• エトピリカ:  A tufted puffin, from the Ainu etu pirka.

This is just the tip of a very large lingustic, cultural, and historical Ainu iceberg.  I would encourage you to learn more about this important and fascinating people, and appreciate their impact not just on the Japanese language and history.

Haiku and Kanji

An old English professor of mine offered each student extra marks for memorizing 16 lines of Shakespeare.  The impetus for this, he claimed, was not because it would necessarily enrich us, but because it would impress people at dinner parties(!).  Ulterior motives aside, much is to be gained from memorizing great literature, and the works of master poet Matsuo Bashō (松尾 芭蕉) certainly qualify.  His poems are a pithy way to: (a) learn new vocabulary in context; (b) learn new kanji; and (c) impress people in the process.


Bashō was born in 1644 and would grow to become one of the most famous poets of the Japanese Edo Period (1603-1868).  He was originally trained as a teacher, but then removed himself from his urban existence and travelled throughout Japan composing remarkable works of poetic magic (for more about his life, click here).  He is famous for his haiku poetry (then known as hokku) – a poem characterized by (a) the juxtaposition of two images or ideas; (b) three phrases of 5, 7, and 5 syllables; and (c) the use of kigo, Japanese seasonal words drawn perhaps from a saijiki (a dictionary of seasonal words, many of which are found here).

Bashō was prolific, as can be seen from this collection of all of his haiku.  This being winter, I thought a few snowy excerpts may whet your appetite to learn them – including their vocabulary and kanji – and deepen your understanding of the Japanese language and culture.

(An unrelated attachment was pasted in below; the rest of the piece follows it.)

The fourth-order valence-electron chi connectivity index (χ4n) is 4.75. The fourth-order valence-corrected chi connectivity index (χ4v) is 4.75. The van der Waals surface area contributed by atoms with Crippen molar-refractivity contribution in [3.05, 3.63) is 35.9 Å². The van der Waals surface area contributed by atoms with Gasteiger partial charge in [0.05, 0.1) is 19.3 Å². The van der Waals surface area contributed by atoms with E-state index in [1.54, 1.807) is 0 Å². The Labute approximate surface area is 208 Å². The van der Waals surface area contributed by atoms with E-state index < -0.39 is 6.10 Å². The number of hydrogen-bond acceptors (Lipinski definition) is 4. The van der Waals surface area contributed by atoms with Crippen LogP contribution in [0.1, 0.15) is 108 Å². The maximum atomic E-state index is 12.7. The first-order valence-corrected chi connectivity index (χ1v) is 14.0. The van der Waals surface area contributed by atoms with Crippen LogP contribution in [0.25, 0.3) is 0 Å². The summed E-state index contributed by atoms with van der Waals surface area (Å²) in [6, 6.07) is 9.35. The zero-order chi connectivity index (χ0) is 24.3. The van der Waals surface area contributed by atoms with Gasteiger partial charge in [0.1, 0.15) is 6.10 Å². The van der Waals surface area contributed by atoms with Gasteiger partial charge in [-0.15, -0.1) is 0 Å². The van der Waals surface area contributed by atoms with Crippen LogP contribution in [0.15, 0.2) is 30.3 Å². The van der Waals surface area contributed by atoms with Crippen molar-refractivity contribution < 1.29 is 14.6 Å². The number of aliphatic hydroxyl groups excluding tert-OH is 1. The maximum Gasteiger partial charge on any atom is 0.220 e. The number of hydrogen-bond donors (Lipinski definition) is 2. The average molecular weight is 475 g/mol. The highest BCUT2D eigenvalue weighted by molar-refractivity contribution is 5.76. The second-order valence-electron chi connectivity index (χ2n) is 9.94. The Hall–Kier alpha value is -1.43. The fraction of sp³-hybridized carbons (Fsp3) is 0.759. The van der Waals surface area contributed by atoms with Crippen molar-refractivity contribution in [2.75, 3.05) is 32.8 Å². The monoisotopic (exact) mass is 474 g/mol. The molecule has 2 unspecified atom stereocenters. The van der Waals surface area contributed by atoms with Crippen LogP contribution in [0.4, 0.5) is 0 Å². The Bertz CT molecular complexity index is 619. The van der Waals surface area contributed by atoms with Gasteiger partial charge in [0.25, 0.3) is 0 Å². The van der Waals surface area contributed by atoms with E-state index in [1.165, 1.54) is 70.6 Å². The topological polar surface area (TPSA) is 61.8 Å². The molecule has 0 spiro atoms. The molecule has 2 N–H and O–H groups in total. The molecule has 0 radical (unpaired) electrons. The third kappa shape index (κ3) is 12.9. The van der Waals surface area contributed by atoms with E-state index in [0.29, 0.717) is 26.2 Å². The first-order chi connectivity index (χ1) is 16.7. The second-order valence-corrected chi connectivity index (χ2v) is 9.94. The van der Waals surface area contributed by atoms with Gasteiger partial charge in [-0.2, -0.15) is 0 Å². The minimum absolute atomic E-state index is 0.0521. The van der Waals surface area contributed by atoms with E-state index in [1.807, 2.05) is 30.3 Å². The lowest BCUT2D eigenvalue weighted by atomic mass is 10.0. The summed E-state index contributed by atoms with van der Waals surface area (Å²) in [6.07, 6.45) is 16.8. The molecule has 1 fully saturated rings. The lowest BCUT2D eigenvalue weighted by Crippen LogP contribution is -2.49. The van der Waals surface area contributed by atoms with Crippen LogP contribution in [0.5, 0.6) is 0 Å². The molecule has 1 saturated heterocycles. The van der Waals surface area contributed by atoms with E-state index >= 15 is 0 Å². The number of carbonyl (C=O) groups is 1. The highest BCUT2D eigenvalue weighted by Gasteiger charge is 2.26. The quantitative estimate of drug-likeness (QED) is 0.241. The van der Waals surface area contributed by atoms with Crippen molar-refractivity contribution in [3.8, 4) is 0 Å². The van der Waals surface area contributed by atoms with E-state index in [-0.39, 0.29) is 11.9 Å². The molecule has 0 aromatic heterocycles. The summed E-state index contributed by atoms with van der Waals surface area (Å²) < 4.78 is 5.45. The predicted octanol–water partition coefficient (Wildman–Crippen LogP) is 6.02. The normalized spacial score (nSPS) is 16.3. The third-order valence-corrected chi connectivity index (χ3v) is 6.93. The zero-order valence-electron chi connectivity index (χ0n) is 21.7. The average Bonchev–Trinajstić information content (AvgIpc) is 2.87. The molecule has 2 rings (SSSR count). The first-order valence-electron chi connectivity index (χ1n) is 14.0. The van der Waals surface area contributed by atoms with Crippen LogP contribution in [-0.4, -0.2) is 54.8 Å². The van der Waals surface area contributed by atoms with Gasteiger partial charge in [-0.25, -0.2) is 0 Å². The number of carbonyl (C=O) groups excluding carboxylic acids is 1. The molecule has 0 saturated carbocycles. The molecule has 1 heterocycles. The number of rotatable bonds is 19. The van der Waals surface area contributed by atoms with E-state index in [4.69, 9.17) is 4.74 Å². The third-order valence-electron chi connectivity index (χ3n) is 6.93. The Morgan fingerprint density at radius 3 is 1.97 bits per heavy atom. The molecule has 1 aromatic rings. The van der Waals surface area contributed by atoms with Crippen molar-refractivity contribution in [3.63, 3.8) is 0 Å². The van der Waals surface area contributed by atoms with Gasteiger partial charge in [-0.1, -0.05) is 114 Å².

First winter shower, even the monkeys would want, a straw raincoat. 
Here we have a classic kigo (shigure or winter shower), and the unusual 蓑 kanji (a raincoat made of straw).


First snow, falling, on the half-finished bridge.
Hatsuyuki (first snow) is an early winter kigo.


Hailstones, glancing off the rocks, at Stony Pass.
This haiku uses the 霰 (hail) kanji, and the unusual “tabashiru” verb (rain down).  It is said that Bashō was caught in a hailstorm while visiting the ishiyama temple in 1690, inspiring this poem.  The poem, in turn, inspired the creation of the “tabashiru” treat, which is a bean filled sweet (which can be viewed, and purchased, here).  Incidentally, this is not the only sweet inspired by a haiku.

So, with that, you have much to look into:  The kanji in a haiku, the vocabulary in a haiku (including the concept of kigo), and the intersection of food and poetry.  Isn’t Japanese grand!?!

Instagram as a Japanese Language Learning Tool

Social media is a great tool for the budding learner of Japanese, and there are a number of excellent blogs and websites that laud the benefits of Twitter as a language learning tool (see JETAABC’s post about Twitter here).  There are fewer tips about using Instagram to learn Japanese.

An example of a photo/account found using the #ハイキング hashtag.

To be sure, Twitter and Instagram share a lot in common:  They are essentially media to share short bursts of information – the former in the form of 140 characters or less, and the latter in the form of photos and comments.  Though Twitter does feature photo sharing options, the fact that Instagram necessarily involves photos and allows over 140 characters per comment gives it that extra dimension.  A learner can not only read the comment and respond to it, she can also get more information about the post from the photo.